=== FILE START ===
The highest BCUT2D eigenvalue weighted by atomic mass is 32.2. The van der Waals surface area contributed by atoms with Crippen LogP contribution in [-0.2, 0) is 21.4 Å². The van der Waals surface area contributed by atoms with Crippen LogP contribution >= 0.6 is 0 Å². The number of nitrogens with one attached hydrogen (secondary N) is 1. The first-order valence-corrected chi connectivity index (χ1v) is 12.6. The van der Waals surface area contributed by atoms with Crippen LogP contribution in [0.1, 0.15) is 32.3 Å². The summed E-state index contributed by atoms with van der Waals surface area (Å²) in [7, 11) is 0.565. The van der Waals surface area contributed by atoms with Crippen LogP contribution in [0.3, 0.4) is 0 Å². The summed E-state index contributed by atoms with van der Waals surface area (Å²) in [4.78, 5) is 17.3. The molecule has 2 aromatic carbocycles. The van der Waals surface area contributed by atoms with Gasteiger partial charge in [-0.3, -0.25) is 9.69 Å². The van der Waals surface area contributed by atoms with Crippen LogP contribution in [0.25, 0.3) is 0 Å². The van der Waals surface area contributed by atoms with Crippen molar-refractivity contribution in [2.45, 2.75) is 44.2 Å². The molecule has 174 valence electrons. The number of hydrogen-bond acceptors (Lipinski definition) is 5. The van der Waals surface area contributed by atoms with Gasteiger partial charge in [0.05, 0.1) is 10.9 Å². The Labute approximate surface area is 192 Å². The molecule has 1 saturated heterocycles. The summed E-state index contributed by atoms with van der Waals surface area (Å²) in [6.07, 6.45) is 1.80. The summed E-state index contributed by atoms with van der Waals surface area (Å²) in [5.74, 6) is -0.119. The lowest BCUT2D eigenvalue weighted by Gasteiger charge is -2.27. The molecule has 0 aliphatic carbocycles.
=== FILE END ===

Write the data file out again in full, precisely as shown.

The highest BCUT2D eigenvalue weighted by atomic mass is 32.2. The van der Waals surface area contributed by atoms with Crippen LogP contribution in [-0.2, 0) is 21.4 Å². The van der Waals surface area contributed by atoms with Crippen LogP contribution >= 0.6 is 0 Å². The number of nitrogens with one attached hydrogen (secondary N) is 1. The first-order valence-corrected chi connectivity index (χ1v) is 12.6. The van der Waals surface area contributed by atoms with Crippen LogP contribution in [0.1, 0.15) is 32.3 Å². The summed E-state index contributed by atoms with van der Waals surface area (Å²) in [7, 11) is 0.565. The van der Waals surface area contributed by atoms with Crippen LogP contribution in [0.3, 0.4) is 0 Å². The summed E-state index contributed by atoms with van der Waals surface area (Å²) in [4.78, 5) is 17.3. The molecule has 2 aromatic carbocycles. The van der Waals surface area contributed by atoms with Gasteiger partial charge in [-0.3, -0.25) is 9.69 Å². The van der Waals surface area contributed by atoms with Crippen LogP contribution in [0.25, 0.3) is 0 Å². The van der Waals surface area contributed by atoms with Crippen molar-refractivity contribution in [2.45, 2.75) is 44.2 Å². The molecule has 174 valence electrons. The number of hydrogen-bond acceptors (Lipinski definition) is 5. The van der Waals surface area contributed by atoms with Gasteiger partial charge in [0.05, 0.1) is 10.9 Å². The Labute approximate surface area is 192 Å². The molecule has 1 saturated heterocycles. The summed E-state index contributed by atoms with van der Waals surface area (Å²) in [6.07, 6.45) is 1.80. The summed E-state index contributed by atoms with van der Waals surface area (Å²) in [5.74, 6) is -0.119. The lowest BCUT2D eigenvalue weighted by Gasteiger charge is -2.27. The molecule has 0 aliphatic carbocycles.